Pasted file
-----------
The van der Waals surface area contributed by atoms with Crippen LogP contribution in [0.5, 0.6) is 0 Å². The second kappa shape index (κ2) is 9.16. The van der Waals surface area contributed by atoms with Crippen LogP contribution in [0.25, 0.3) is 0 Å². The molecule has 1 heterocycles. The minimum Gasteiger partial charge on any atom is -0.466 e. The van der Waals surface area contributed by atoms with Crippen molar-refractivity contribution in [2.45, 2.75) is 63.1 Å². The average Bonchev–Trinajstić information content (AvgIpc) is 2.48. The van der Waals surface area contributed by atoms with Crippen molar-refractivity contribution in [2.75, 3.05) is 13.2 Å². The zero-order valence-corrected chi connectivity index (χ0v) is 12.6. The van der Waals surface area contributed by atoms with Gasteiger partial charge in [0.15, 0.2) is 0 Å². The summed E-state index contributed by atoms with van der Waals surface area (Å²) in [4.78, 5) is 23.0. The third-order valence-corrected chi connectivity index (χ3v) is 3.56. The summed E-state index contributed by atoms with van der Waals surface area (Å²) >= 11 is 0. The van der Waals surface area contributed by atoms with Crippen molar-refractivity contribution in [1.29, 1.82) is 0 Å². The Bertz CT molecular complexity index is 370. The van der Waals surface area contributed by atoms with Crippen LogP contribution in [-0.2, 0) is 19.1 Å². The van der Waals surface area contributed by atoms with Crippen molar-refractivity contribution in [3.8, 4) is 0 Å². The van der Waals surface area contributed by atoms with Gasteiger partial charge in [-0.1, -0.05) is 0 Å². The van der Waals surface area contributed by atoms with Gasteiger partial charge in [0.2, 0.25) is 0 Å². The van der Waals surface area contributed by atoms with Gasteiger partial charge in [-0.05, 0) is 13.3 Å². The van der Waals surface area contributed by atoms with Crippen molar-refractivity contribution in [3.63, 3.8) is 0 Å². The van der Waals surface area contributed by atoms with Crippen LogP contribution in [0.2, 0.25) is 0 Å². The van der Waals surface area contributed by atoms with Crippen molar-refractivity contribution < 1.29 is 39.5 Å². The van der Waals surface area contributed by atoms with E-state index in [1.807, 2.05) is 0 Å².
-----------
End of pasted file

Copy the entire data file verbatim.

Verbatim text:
The van der Waals surface area contributed by atoms with Crippen LogP contribution in [0.5, 0.6) is 0 Å². The second kappa shape index (κ2) is 9.16. The van der Waals surface area contributed by atoms with Crippen LogP contribution in [0.25, 0.3) is 0 Å². The molecule has 1 heterocycles. The minimum Gasteiger partial charge on any atom is -0.466 e. The van der Waals surface area contributed by atoms with Crippen molar-refractivity contribution in [2.45, 2.75) is 63.1 Å². The average Bonchev–Trinajstić information content (AvgIpc) is 2.48. The van der Waals surface area contributed by atoms with Crippen molar-refractivity contribution in [2.75, 3.05) is 13.2 Å². The zero-order valence-corrected chi connectivity index (χ0v) is 12.6. The van der Waals surface area contributed by atoms with Gasteiger partial charge in [0.15, 0.2) is 0 Å². The summed E-state index contributed by atoms with van der Waals surface area (Å²) in [4.78, 5) is 23.0. The third-order valence-corrected chi connectivity index (χ3v) is 3.56. The summed E-state index contributed by atoms with van der Waals surface area (Å²) >= 11 is 0. The van der Waals surface area contributed by atoms with Crippen molar-refractivity contribution in [1.29, 1.82) is 0 Å². The Bertz CT molecular complexity index is 370. The van der Waals surface area contributed by atoms with Crippen LogP contribution in [-0.2, 0) is 19.1 Å². The van der Waals surface area contributed by atoms with Crippen molar-refractivity contribution in [3.8, 4) is 0 Å². The van der Waals surface area contributed by atoms with Gasteiger partial charge in [-0.1, -0.05) is 0 Å². The van der Waals surface area contributed by atoms with Gasteiger partial charge in [0.2, 0.25) is 0 Å². The van der Waals surface area contributed by atoms with Gasteiger partial charge in [-0.05, 0) is 13.3 Å². The van der Waals surface area contributed by atoms with Crippen molar-refractivity contribution in [3.63, 3.8) is 0 Å². The van der Waals surface area contributed by atoms with Crippen LogP contribution in [0.2, 0.25) is 0 Å². The van der Waals surface area contributed by atoms with Crippen molar-refractivity contribution < 1.29 is 39.5 Å². The van der Waals surface area contributed by atoms with E-state index in [1.807, 2.05) is 0 Å².